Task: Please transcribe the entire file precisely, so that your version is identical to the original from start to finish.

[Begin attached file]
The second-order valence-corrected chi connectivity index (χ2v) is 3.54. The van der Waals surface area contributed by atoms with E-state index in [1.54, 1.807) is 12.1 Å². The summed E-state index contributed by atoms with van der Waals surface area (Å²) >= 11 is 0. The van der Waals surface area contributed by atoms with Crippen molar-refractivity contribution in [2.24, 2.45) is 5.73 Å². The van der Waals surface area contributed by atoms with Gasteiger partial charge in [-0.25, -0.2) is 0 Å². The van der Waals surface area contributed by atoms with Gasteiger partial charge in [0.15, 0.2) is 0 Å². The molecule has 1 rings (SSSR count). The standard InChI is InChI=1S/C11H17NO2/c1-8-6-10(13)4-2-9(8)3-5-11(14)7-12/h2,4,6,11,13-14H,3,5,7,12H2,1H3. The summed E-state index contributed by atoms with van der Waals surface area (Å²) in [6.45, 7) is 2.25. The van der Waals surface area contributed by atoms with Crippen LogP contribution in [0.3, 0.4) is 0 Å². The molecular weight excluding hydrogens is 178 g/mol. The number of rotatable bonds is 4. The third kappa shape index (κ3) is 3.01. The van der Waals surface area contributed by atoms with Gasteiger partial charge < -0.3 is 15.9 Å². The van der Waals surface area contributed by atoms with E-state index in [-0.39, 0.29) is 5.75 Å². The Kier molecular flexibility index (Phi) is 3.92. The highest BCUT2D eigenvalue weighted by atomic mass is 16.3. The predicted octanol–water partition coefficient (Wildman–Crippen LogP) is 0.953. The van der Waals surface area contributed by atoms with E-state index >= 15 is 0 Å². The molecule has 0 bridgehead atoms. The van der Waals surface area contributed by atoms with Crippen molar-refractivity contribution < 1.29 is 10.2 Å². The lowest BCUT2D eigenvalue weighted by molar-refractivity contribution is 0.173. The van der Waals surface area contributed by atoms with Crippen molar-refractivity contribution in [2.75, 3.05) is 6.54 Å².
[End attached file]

The second-order valence-corrected chi connectivity index (χ2v) is 3.54. The van der Waals surface area contributed by atoms with E-state index in [1.54, 1.807) is 12.1 Å². The summed E-state index contributed by atoms with van der Waals surface area (Å²) >= 11 is 0. The van der Waals surface area contributed by atoms with Crippen molar-refractivity contribution in [2.24, 2.45) is 5.73 Å². The van der Waals surface area contributed by atoms with Gasteiger partial charge in [-0.25, -0.2) is 0 Å². The van der Waals surface area contributed by atoms with Gasteiger partial charge in [0.15, 0.2) is 0 Å². The molecule has 1 rings (SSSR count). The standard InChI is InChI=1S/C11H17NO2/c1-8-6-10(13)4-2-9(8)3-5-11(14)7-12/h2,4,6,11,13-14H,3,5,7,12H2,1H3. The summed E-state index contributed by atoms with van der Waals surface area (Å²) in [6.45, 7) is 2.25. The van der Waals surface area contributed by atoms with Crippen LogP contribution in [0.3, 0.4) is 0 Å². The molecular weight excluding hydrogens is 178 g/mol. The number of rotatable bonds is 4. The third kappa shape index (κ3) is 3.01. The van der Waals surface area contributed by atoms with Gasteiger partial charge < -0.3 is 15.9 Å². The van der Waals surface area contributed by atoms with E-state index in [-0.39, 0.29) is 5.75 Å². The Kier molecular flexibility index (Phi) is 3.92. The highest BCUT2D eigenvalue weighted by atomic mass is 16.3. The predicted octanol–water partition coefficient (Wildman–Crippen LogP) is 0.953. The van der Waals surface area contributed by atoms with E-state index >= 15 is 0 Å². The molecule has 0 bridgehead atoms. The van der Waals surface area contributed by atoms with Crippen molar-refractivity contribution < 1.29 is 10.2 Å². The lowest BCUT2D eigenvalue weighted by molar-refractivity contribution is 0.173. The van der Waals surface area contributed by atoms with Crippen molar-refractivity contribution in [2.75, 3.05) is 6.54 Å².